Before launching the auction, Ecuador conducted a study of the prices of all the most essential drugs in the region, and found that the same pharmaceutical company sells the same drug in different countries with price variations of up to 300% or even 600%, in some cases. The study allowed him to set the referential price of the auction, since normally the pharmaceutical companies do not release this type of information.
Undoubtedly, this advantage would increase if several countries buy together, which is made possible within the framework of regional integration agreements. The Central American countries already have a common mechanism for the purchase of some 64 basic medicines; And now the countries of South America (or several of them) are considering the possibility of doing the same, for which Ecuador has made its database of prices in the region available to Unasur.
For its part, the South American Institute of Government in Health (ISAGS), an entity of Unasur, is promoting a series of measures for these purposes. In addition to promoting aggregate public procurement among interested countries and expanding the price database (which will be made public), a mapping of the productive capacities of medicines in the region is being developed, particularly in the public sector. with the idea that a producing country could supply all of South America with a specific medicine at a lower cost. There are also initiatives that aim to develop new drugs for particular diseases in the region, particularly the "forgotten" ones.
Other responses that are being worked on regionally include: developing drug-therapeutic vademecums in the public health system (historically they have been prepared by companies) with more complete and objective information to guide doctors; adopt adequate legislation to set drug price ceilings, avoiding the misuse of patents; standardize the sanitary registration and quality control systems, which do not have to be different in each country. In the case of “biosimilar” medicines (an equivalent of generics, for biological medicines), as they are more complex, there is an additional requirement to ensure that they have the same quality, which requires investing in prior research, which could be done jointly .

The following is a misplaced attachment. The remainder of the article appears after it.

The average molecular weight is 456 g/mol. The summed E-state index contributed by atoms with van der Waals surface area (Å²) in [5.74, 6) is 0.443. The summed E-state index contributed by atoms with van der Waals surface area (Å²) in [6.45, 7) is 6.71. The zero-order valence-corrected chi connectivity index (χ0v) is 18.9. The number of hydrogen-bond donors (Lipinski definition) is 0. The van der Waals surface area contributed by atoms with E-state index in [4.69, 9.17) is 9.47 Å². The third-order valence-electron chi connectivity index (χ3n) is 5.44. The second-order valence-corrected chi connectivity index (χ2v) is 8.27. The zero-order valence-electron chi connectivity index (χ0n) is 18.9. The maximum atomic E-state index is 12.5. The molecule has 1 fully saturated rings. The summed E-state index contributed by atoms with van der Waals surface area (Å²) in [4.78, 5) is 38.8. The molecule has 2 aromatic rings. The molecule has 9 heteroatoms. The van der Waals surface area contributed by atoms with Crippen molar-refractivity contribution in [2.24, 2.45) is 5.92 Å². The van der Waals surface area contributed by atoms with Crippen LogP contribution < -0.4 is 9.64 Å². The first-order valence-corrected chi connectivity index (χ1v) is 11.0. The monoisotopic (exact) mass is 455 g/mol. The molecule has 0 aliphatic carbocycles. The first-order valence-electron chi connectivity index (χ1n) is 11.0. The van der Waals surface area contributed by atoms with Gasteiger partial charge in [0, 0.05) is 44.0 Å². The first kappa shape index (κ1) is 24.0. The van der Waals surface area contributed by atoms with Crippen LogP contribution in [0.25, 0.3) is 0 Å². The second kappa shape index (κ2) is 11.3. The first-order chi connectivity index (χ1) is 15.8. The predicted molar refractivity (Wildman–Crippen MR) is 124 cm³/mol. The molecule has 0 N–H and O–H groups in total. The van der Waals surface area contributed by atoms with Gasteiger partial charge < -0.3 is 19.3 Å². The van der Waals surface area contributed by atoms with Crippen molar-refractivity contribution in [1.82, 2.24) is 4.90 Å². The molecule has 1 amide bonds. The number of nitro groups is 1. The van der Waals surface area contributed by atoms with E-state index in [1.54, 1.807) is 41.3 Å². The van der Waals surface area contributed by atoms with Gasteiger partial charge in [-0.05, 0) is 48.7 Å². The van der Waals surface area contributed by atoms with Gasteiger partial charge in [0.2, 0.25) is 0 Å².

However, it continues to face various problems. One of them is the "judicialization of health" as explained to ALAI, in an interview, by the new executive director of ISAGS, Carina Vance. The health ministers of the region have identified that it is one of the main threats to health systems, both for the rational use of drugs and for the sustainability of the systems, he said. For example, there are lawsuits filed by groups of patients who have forced the State to cover the cost of patented drugs, which are not in the national list of drugs, nor are they necessarily better, and the judicial system is not technically qualified to judge them. . Colombia, in 2003, had to spend more than a billion dollars for judicialized cases. On several occasions, it has been discovered that the law firms or NGOs that sponsor these patient groups receive funding from transnational pharmaceutical companies, which constitutes a clear conflict of interest.
Along with these practices, the levels of corruption are penetrating various levels of society. This is the case of the prizes and financial incentives that the pharmaceutical companies give to certain doctors to prescribe their brand-name drugs, or to the pharmacies that sell their products the most.
There are also national courts that have blocked, for example, the use of “biosimilar” drugs, at the request of companies. Or there are pharmaceutical companies that unilaterally decide to withdraw a drug and replace it with a more expensive one, as recently denounced in Ecuador by a foundation that works with people with hemophilia.
In sum, the concentration of market power of the pharmaceutical transnationals represents a direct threat to the right to health. The only way to effectively confront this power is with public policies, which will have greater force if they are agreed regionally and internationally. All governments, regardless of their political color, are affected. In this sense, the trend in some countries towards the reprivatization of public services is worrying, which would reduce this room for maneuver; Furthermore, given the nature of the pharmaceutical sector, it could lend itself to consolidating the corruption picture. Likewise, it would be inadmissible for these companies to continue to be granted greater prerogatives in the name of free trade or attracting foreign investment.